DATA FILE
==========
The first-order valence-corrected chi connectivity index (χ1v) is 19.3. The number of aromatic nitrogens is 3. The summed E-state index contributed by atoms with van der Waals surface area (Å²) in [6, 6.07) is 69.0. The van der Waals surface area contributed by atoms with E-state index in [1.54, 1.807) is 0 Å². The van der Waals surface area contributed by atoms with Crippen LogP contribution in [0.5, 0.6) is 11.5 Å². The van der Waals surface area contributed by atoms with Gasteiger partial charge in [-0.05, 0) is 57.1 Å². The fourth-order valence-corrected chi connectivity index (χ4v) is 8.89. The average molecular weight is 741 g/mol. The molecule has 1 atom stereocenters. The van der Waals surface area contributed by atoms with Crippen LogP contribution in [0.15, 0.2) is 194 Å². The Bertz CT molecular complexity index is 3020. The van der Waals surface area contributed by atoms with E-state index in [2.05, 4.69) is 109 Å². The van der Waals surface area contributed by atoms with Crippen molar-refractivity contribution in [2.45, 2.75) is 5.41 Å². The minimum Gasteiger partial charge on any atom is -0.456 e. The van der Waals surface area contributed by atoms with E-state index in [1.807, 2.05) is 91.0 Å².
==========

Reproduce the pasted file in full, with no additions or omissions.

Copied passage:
The first-order valence-corrected chi connectivity index (χ1v) is 19.3. The number of aromatic nitrogens is 3. The summed E-state index contributed by atoms with van der Waals surface area (Å²) in [6, 6.07) is 69.0. The van der Waals surface area contributed by atoms with E-state index in [1.54, 1.807) is 0 Å². The van der Waals surface area contributed by atoms with Crippen LogP contribution in [0.5, 0.6) is 11.5 Å². The van der Waals surface area contributed by atoms with Gasteiger partial charge in [-0.05, 0) is 57.1 Å². The fourth-order valence-corrected chi connectivity index (χ4v) is 8.89. The average molecular weight is 741 g/mol. The molecule has 1 atom stereocenters. The van der Waals surface area contributed by atoms with Crippen LogP contribution in [0.15, 0.2) is 194 Å². The Bertz CT molecular complexity index is 3020. The van der Waals surface area contributed by atoms with E-state index in [2.05, 4.69) is 109 Å². The van der Waals surface area contributed by atoms with Crippen molar-refractivity contribution in [2.45, 2.75) is 5.41 Å². The minimum Gasteiger partial charge on any atom is -0.456 e. The van der Waals surface area contributed by atoms with E-state index in [1.807, 2.05) is 91.0 Å².